A report released by the Indian Broadcast Foundation, under the Broadcasting Content Complaints Council, which censures complaints against programming on national television, says complaints will be censured according to ‘the evolving social milieu and acceptable community standards’. A cursory look at the complaints reveals a highly conservative society; on many counts, the negotiation between the foundation and the channels can go either way but the idea of this initiative is that the television industry can ‘self-regulate’.

The small screen has always pandered to what social scientists call ‘the agenda’ – issues of concern to the viewing audience. In the past decade or so, the issue that has driven the television industry is the perceived conflict between family values and India’s increasing openness to the West. Demographics, as well as the continuing conflict between secularism and Hindu nationalism, dictate that family values, on TV at least mean the values of Hindu families.

The most popular TV serial of the post-liberalisation period has been Kyunki Saas Bhi Kabhi Bahu Thi, which started in 2000 and coincided with the first stint of the BJP in power. The show was hugely popular, and portrayed the life of a Gujarati family in Mumbai. It was about the conflict within a family, and the hardships a newly-wed woman has to face in her husband’s house. In this soap opera you saw the reinforcement of patriarchal sentiments in the family structure, women who were expected to be bejewelled, cook and appear perfect at any time of the day. They were supposed to take all the abuse and mental torment that came their way in a marriage and, even if they were to retaliate, they were to do so within the ‘holy’ social bond of marriage.

This portrayal of a strong and resilient family resounds through the scripts of Indian television shows. Characters conform to stereotypical roles of what society sees as normal. Any deviance is mocked to the point of disgust. Effeminate men and homosexual relationships are played insensitively for laughs, while the devotees of godmen, stay-at-home wives and overbearing mothers-in-law are presented as natural, inevitable and correct. Even women who work are depicted as aberrations or fetishised so that they seem unreal.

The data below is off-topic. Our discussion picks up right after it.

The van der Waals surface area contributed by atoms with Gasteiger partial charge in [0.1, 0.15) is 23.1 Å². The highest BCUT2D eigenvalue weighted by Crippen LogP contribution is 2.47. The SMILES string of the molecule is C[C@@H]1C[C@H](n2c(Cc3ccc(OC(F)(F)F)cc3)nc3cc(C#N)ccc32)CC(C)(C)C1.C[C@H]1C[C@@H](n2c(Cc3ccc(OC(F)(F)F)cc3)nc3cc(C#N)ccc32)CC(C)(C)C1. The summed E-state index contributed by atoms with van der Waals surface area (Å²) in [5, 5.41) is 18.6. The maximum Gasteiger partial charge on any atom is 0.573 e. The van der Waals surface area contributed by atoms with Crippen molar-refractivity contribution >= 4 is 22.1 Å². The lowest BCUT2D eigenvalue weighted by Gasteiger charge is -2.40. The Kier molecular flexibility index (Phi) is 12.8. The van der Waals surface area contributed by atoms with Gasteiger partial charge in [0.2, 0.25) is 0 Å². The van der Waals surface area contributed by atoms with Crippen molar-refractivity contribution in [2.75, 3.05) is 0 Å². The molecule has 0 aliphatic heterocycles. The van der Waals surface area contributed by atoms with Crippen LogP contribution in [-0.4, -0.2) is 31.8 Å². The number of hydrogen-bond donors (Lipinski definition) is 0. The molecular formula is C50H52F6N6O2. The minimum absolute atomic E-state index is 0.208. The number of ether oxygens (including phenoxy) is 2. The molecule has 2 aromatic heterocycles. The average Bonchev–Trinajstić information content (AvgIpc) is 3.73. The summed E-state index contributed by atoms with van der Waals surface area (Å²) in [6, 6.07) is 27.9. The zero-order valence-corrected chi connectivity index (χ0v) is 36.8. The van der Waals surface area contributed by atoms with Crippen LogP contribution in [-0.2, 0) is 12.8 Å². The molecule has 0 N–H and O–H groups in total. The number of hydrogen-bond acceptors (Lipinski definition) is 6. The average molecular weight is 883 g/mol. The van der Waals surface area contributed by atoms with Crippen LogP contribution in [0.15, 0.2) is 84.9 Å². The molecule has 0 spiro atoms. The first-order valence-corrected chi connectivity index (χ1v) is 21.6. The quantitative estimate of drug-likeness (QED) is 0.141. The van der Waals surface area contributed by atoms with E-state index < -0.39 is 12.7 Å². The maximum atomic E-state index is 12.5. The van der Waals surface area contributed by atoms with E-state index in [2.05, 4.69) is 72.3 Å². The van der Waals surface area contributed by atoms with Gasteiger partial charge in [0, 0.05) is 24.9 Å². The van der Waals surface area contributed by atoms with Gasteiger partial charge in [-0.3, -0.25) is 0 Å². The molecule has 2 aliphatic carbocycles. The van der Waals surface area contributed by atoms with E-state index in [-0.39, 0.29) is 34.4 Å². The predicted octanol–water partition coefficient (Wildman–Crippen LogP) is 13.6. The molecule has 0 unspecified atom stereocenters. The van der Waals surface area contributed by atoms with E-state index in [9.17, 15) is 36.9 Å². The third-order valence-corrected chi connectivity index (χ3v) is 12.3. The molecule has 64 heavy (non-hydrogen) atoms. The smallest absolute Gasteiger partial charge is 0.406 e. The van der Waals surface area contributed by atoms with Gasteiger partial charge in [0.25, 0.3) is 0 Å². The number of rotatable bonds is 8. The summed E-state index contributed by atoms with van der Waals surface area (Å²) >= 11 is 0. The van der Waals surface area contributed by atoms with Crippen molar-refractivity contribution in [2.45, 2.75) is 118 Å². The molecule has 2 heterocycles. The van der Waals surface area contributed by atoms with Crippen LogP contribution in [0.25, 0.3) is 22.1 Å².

In this respect, television has always been a tool for the saffron brigade, whether by happenstance or by design. The airing of the Mahabharata in the years preceding the destruction of the Babri Masjid in 1992, for instance, helped garner support for the Ram Janmabhoomi movement. Similarly, the regressive themes of the majority of Hindi soaps and the tasteless caste-based humour of the popular comedy channels conspire to reinforce skewed gender roles and other Hindu traditions in sore need of revision.

Censorship, too, contributes to the small mindedness of the small screen. Seemingly every other word is censored from programmes, ranging from ‘sex’, ‘condom’ and ‘beef’ to the names of liquor brands. This censorship seeks to impose a ‘safe’ and conservative morality upon art, so that it tells you how to think instead of provoking you to think for yourself.

When TV serials do attempt to explore ‘social problems’, they inevitably succumb to absurd plot twists for the sake of ill-defined TRPs, which then remove the focus from the core of the social problem and it lapses sadly into disturbing parochialism.

For example, Balika Vadhu, a TV show which ostensibly deals with the problems of child marriage, hardly focuses on the trauma associated with being wed as a child. All the characters seem to live functional lives until the real villain appears – divorce. Thus, a conservative message, the ‘sacredness’ of marriage, supplants the progressive one promised by the show’s producers.

These shows almost always depict middle class Hindu families. They mutilate and misinterpret history to glorify a mythical golden age before the Muslim invasion of the Indian subcontinent. If serials such as Jodha Akbar find their way to the smaller screen, they encounter violent resistance from religious outfits that demand they be banned on some pretext or the other. Many times producers, too, pull their names from these serials.